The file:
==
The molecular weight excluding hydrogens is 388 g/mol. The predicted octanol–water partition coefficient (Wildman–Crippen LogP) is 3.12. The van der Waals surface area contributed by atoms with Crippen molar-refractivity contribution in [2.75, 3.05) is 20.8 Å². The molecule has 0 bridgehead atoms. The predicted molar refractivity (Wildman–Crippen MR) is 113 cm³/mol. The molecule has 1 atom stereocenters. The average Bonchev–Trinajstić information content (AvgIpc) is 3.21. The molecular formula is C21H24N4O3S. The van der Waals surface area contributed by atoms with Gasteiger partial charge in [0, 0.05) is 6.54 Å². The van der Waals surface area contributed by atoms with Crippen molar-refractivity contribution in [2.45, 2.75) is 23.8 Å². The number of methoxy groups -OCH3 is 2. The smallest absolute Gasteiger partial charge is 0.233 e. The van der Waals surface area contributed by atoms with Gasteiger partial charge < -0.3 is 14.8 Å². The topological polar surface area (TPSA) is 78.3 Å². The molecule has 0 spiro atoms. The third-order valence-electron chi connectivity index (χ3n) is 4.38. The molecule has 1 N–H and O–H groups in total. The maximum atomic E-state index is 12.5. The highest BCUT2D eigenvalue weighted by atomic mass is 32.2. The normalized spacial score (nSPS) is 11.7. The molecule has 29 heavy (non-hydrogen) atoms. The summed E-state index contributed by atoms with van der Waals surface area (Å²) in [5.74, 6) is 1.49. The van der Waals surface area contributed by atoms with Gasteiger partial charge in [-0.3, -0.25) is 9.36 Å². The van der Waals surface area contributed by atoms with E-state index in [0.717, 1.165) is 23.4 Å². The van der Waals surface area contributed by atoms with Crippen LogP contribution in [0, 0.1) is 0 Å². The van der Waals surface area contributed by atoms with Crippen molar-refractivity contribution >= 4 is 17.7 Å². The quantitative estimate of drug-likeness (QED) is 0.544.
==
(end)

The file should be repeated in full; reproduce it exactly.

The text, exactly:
The molecular weight excluding hydrogens is 388 g/mol. The predicted octanol–water partition coefficient (Wildman–Crippen LogP) is 3.12. The van der Waals surface area contributed by atoms with Crippen molar-refractivity contribution in [2.75, 3.05) is 20.8 Å². The molecule has 0 bridgehead atoms. The predicted molar refractivity (Wildman–Crippen MR) is 113 cm³/mol. The molecule has 1 atom stereocenters. The average Bonchev–Trinajstić information content (AvgIpc) is 3.21. The molecular formula is C21H24N4O3S. The van der Waals surface area contributed by atoms with Gasteiger partial charge in [0, 0.05) is 6.54 Å². The van der Waals surface area contributed by atoms with Crippen molar-refractivity contribution in [2.45, 2.75) is 23.8 Å². The number of methoxy groups -OCH3 is 2. The smallest absolute Gasteiger partial charge is 0.233 e. The van der Waals surface area contributed by atoms with Gasteiger partial charge < -0.3 is 14.8 Å². The topological polar surface area (TPSA) is 78.3 Å². The molecule has 0 spiro atoms. The third-order valence-electron chi connectivity index (χ3n) is 4.38. The molecule has 1 N–H and O–H groups in total. The maximum atomic E-state index is 12.5. The highest BCUT2D eigenvalue weighted by atomic mass is 32.2. The normalized spacial score (nSPS) is 11.7. The molecule has 29 heavy (non-hydrogen) atoms. The summed E-state index contributed by atoms with van der Waals surface area (Å²) in [5.74, 6) is 1.49. The van der Waals surface area contributed by atoms with Gasteiger partial charge in [-0.3, -0.25) is 9.36 Å². The van der Waals surface area contributed by atoms with E-state index in [0.717, 1.165) is 23.4 Å². The van der Waals surface area contributed by atoms with Crippen LogP contribution in [0, 0.1) is 0 Å². The van der Waals surface area contributed by atoms with Crippen molar-refractivity contribution >= 4 is 17.7 Å². The quantitative estimate of drug-likeness (QED) is 0.544.